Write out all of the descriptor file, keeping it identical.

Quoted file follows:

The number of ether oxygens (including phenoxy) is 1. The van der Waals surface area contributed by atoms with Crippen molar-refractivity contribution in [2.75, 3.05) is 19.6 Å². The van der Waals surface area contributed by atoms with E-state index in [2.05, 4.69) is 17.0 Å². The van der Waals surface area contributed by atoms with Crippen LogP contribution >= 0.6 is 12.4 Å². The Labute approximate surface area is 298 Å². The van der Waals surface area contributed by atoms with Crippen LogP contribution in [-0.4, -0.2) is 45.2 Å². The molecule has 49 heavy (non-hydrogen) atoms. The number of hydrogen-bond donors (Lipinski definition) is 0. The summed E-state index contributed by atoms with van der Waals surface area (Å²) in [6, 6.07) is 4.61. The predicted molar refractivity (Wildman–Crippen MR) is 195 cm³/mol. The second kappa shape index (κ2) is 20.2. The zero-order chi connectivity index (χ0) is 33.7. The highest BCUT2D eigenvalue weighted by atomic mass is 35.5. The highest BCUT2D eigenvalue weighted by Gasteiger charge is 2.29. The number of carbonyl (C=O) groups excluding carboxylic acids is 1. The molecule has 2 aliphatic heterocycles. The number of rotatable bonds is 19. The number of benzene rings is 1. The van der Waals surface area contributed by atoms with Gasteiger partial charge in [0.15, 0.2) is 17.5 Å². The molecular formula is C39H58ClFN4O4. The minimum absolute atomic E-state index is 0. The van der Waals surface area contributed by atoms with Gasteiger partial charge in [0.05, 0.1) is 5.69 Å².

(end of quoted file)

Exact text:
The number of ether oxygens (including phenoxy) is 1. The van der Waals surface area contributed by atoms with Crippen molar-refractivity contribution in [2.75, 3.05) is 19.6 Å². The van der Waals surface area contributed by atoms with E-state index in [2.05, 4.69) is 17.0 Å². The van der Waals surface area contributed by atoms with Crippen LogP contribution >= 0.6 is 12.4 Å². The Labute approximate surface area is 298 Å². The van der Waals surface area contributed by atoms with Crippen LogP contribution in [-0.4, -0.2) is 45.2 Å². The molecule has 49 heavy (non-hydrogen) atoms. The number of hydrogen-bond donors (Lipinski definition) is 0. The summed E-state index contributed by atoms with van der Waals surface area (Å²) in [6, 6.07) is 4.61. The predicted molar refractivity (Wildman–Crippen MR) is 195 cm³/mol. The second kappa shape index (κ2) is 20.2. The zero-order chi connectivity index (χ0) is 33.7. The highest BCUT2D eigenvalue weighted by atomic mass is 35.5. The highest BCUT2D eigenvalue weighted by Gasteiger charge is 2.29. The number of carbonyl (C=O) groups excluding carboxylic acids is 1. The molecule has 2 aliphatic heterocycles. The number of rotatable bonds is 19. The number of benzene rings is 1. The van der Waals surface area contributed by atoms with Gasteiger partial charge in [0.15, 0.2) is 17.5 Å². The molecular formula is C39H58ClFN4O4. The minimum absolute atomic E-state index is 0. The van der Waals surface area contributed by atoms with Gasteiger partial charge in [0.05, 0.1) is 5.69 Å².